let my_user_decoder : my_user decoder =
  let open D in
  let* name = field "name" string in
  let* age = field "age" int in
  succeed { name; age }

We can also use these operators to decode objects with inconsistent structure. Say, for example, our JSON is a list of shapes. Squares have a side length, circles have a radius, and triangles have a base and a height.

[{ "shape": "square", "side": 11 },
 { "shape": "circle", "radius": 5 },
 { "shape": "triange", "base": 3, "height": 7 }]

We could represent these types in OCaml and decode them like this:

type square = { side : int }

type circle = { radius : int }

type triangle = { base : int; height : int }

type shape =
  | Square of square
  | Circle of circle
  | Triangle of triangle

let square_decoder : square decoder =
  D.(let+ s = field "side" int in { side = s })

let circle_decoder : circle decoder =
  D.(let+ r = field "radius" int in { radius = r })

let triangle_decoder : triangle decoder =
    let* b = field "base" int in
    let+ h = field "height" int in
    { base = b; height = h })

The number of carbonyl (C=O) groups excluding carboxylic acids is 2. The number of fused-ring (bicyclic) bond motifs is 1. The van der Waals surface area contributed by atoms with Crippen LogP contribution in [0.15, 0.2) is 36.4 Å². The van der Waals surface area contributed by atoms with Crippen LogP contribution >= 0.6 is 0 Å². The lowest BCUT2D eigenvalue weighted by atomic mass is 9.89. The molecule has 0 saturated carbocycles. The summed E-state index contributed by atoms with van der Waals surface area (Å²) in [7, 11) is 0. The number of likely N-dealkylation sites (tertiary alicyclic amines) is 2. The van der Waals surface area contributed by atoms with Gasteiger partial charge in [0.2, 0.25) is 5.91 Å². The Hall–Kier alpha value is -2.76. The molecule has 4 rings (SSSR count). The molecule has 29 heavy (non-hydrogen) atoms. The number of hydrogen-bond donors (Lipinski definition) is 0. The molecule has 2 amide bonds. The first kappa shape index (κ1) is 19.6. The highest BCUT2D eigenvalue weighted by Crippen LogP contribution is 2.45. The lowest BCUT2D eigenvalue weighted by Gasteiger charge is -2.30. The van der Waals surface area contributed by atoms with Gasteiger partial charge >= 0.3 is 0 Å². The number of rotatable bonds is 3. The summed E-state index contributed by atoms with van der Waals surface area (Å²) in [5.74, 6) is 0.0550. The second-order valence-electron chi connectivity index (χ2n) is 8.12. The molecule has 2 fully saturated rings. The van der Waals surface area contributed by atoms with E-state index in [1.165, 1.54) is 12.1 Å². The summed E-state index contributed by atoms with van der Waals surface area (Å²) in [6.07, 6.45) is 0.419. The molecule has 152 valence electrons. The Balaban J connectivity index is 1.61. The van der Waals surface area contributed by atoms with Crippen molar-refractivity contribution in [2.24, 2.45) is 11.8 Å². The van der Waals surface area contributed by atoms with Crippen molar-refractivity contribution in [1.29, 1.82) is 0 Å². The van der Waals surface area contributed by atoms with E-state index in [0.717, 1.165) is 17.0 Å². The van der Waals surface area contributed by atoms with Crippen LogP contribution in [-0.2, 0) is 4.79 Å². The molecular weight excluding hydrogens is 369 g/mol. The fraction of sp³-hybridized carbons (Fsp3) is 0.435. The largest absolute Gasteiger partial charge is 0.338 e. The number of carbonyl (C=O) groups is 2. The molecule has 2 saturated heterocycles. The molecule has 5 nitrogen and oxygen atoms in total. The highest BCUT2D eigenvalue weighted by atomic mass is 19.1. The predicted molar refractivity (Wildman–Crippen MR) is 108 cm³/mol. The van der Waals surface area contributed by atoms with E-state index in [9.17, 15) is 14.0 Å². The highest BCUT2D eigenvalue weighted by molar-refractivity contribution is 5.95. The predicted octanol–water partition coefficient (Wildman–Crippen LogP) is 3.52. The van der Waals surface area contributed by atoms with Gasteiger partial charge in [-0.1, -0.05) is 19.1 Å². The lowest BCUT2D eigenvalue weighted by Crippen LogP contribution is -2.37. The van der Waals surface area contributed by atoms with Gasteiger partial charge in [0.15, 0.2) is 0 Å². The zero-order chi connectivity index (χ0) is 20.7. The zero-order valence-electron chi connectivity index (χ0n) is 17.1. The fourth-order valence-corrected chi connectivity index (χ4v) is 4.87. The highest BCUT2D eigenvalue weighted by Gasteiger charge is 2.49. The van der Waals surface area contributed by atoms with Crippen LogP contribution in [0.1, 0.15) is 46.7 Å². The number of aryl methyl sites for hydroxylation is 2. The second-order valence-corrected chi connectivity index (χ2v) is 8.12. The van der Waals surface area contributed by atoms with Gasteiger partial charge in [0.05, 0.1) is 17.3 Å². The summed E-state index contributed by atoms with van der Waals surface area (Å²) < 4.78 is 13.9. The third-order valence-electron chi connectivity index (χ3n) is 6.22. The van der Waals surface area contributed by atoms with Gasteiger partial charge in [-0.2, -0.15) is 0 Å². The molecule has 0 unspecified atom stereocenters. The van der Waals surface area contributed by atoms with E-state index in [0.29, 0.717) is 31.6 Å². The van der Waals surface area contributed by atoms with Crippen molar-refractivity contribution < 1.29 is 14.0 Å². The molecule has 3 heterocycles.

let shape_decoder : shape decoder =
  let open D in
  let* shape = field "shape" string in
  match shape with
  | "square" -> let+ s = square_decoder in Square s
  | "circle" -> let+ c = circle_decoder in Circle c
  | "triangle" -> let+ t = triangle_decoder in Triangle t
  | _ -> fail "Expected a shape"

let decode_list (json_string : string) : (shape list, _) result =
  D.(decode_string (list shape_decoder) json_string)

Now, say that we didn't have the benefit of the "shape" field describing the type of the shape in our JSON list. We can still decode the shapes by trying each decoder in turn using the one_of combinator.

one_of takes a list of string * 'a decoder pairs and tries each decoder in turn. The string element of each pair is just used to name the decoder in error messages.

let shape_decoder_2 : shape decoder =
      [ ("a square", let+ s = square_decoder in Square s)
      ; ("a circle", let+ c = circle_decoder in Circle c)
      ; ("a triangle", let+ t = triangle_decoder in Triangle t)

Generic decoders

Suppose our program deals with users and roles. We want to decode our JSON input into these types.

type role = Admin | User

type user =
  { name : string
  ; roles : role list

Let's define our decoders. We'll write a module functor so we can re-use the same decoders across different JSON libraries, with YAML input, or with Bucklescript.

module My_decoders(D : Decoders.Decode.S) = struct
  open D

  let role : role decoder =
    string >>= function
    | "ADMIN" -> succeed Admin
    | "USER" -> succeed User